I had the pleasure of attending the 10th annual Foro Internaciaonal de Acuicultura (FIACUI) earlier this month in Guadalajara, Mexico. This conference is organized every year by Panaorama Aquicuicola Magazine and provides a lively forum for discussion around issues related to aquaculture across Latin America, and more specifically Mexico.
This year the topic was principally focused on issues of sustainability — in production, practices and the marketplace.
The event kicked off with a live band at the opening reception, so right off the bat I knew that this conference would be special. Throughout the event, I was incredibly impressed with how the organizers could keep so many people engaged from early morning meetings through evening activities. They did this by alternating the important conference topics with dedicated “expo” sessions with the vendors. There was even a sponsored Mexican seafood lunch in the vendor area so that attendees could browse equipment, feeds, etc. without having to forage for food outside the conference. I mean, who would really be interested in leaving the expo area while grilled shrimp brochettes were on hand! To my amazement, on Thursday evening, when the panel discussion went over a full hour with sanding-room-only attendance, everyone stayed to the very end. After the long anticipated last question, the audience was finally rewarded with a full live mariachi band, dancers, margaritas and a seafood buffet, all in celebration of the 10th year anniversary of the FIACUI.
After the two full days of discussions, presentations and vendor expo, FAICUI goers had several options for field trips into the surrounding areas. Of course I chose the aquaculture tour. So, early Saturday morning a group of around 30 of us piled into a private charter bus, then headed southeast about two hours out of Guadalajara towards the small town of Tototlan. Throughout the day we visited catfish and tilapia farms, but what I didn’t expect was a visit to a frog farm!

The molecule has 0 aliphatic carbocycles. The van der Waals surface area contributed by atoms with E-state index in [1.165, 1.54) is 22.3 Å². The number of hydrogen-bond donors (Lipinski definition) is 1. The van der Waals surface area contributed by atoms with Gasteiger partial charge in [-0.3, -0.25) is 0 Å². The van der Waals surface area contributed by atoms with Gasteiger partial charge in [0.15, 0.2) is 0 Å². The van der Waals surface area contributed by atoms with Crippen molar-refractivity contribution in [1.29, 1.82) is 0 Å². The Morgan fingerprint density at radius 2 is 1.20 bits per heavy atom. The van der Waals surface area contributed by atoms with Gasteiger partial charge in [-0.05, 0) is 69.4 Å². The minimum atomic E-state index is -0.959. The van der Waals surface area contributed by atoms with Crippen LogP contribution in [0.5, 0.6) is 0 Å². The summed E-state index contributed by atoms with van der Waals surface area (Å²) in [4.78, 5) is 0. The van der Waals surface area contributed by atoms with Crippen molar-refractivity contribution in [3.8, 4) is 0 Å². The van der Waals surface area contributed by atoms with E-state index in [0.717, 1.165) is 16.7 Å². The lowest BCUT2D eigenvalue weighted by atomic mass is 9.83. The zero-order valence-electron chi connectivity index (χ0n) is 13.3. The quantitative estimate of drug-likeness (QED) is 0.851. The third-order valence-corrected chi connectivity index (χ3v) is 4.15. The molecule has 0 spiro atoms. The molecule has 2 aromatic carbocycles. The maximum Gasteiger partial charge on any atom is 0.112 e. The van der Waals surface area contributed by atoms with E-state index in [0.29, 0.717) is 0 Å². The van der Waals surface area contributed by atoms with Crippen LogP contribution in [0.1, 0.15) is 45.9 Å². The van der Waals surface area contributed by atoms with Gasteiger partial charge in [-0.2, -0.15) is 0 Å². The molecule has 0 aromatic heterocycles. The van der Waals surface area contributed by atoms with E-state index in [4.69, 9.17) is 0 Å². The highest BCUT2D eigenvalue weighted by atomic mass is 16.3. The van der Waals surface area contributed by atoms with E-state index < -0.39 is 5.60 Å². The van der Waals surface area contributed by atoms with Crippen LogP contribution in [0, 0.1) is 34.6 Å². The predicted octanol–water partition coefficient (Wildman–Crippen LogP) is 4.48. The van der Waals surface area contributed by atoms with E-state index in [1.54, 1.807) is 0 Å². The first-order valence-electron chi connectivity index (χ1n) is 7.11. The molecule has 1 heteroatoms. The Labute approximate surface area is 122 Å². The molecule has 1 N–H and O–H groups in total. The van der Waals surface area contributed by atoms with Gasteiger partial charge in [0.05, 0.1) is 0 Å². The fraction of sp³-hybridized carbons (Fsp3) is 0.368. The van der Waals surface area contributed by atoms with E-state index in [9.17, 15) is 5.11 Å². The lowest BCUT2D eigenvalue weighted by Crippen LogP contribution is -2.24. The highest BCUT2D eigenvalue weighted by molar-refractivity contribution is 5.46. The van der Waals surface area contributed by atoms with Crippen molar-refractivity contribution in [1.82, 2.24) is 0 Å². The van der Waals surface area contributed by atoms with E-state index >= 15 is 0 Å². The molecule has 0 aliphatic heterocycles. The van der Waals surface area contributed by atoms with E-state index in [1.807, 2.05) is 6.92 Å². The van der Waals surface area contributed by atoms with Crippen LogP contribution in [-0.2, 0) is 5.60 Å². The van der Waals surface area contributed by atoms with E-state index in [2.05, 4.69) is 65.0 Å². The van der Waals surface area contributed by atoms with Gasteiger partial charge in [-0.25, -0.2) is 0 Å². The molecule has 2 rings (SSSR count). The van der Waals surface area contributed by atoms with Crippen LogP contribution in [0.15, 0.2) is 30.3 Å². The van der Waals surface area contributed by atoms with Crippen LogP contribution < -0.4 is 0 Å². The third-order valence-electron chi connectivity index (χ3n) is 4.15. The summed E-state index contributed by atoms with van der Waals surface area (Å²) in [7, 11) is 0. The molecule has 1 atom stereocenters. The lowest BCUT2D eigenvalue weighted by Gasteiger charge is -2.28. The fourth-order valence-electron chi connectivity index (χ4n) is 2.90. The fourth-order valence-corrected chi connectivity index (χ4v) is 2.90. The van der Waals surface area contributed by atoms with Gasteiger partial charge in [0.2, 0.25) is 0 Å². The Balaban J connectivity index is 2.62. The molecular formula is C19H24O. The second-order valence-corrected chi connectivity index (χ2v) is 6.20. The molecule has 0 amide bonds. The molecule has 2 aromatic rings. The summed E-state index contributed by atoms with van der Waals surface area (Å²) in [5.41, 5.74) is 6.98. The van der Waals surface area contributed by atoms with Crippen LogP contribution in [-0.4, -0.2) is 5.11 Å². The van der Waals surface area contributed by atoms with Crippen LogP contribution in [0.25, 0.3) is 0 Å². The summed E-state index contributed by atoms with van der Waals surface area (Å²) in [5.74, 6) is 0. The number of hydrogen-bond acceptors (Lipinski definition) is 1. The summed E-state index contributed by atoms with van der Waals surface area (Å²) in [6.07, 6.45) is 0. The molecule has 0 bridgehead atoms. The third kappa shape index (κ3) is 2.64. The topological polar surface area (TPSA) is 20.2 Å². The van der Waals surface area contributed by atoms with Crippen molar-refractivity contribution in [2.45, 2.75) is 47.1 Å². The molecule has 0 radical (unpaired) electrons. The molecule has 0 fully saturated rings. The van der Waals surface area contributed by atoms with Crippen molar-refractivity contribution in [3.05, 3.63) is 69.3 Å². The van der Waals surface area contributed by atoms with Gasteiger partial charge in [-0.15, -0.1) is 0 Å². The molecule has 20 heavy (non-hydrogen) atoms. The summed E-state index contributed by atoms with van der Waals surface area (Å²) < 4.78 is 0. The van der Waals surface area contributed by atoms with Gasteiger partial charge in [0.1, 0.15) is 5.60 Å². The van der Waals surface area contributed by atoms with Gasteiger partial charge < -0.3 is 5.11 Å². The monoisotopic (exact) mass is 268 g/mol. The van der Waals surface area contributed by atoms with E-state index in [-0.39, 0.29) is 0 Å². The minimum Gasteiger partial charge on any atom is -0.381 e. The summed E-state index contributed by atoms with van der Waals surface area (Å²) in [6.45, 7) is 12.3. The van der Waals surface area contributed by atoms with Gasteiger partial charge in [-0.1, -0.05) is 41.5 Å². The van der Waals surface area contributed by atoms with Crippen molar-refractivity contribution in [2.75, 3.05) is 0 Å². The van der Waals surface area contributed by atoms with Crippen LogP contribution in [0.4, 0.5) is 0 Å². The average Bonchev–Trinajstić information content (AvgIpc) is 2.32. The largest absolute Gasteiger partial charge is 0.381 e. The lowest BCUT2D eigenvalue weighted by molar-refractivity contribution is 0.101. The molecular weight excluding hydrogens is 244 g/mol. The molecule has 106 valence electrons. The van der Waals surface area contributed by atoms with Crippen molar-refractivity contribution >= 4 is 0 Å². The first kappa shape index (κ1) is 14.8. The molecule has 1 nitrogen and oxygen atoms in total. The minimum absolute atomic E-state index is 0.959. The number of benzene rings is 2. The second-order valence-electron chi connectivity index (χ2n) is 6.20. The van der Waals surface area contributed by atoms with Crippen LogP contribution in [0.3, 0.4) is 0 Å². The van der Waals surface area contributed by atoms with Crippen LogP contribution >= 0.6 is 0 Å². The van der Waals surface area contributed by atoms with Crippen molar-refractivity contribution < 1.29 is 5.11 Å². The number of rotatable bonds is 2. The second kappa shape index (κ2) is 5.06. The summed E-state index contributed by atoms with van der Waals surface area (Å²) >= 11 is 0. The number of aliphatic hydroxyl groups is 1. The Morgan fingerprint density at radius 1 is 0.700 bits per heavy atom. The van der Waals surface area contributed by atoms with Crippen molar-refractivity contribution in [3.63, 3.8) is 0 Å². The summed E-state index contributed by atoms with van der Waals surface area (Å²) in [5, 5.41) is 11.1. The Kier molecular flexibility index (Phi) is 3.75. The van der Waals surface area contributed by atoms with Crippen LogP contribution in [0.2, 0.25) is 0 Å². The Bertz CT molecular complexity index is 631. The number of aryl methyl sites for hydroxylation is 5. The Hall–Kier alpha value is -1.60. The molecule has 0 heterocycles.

We stopped for lunch at a cool little roadside spot at La Barca called “Restaurant El Cortijo.” Here we feasted on whole fried fish, rice and beans and since it is the heart of Jalisco, a lunch time tequila. The family running the restaurant also operated the tilapia and frog farm. They were so proud of their product that they sent me back to the city with a couple of “ranas a la plancha”…yes grill frogs for dinner. This is REAL Mexican farm to table dining!
It was a wonderful trip and an informative conference — from the dynamic guys at SAGAPRA who found time to introduce me to a quick meal at Karne Garibaldi (self-proclaimed the fastest restaurant in the world), to innovative young farmers who want to learn more about branded seafood in Mexico and beyond. I look forward to keeping in touch with new friends and colleagues. There is a lot of potential here and I, for one, look forward to seeing the Mexican aquaculture community come into its own.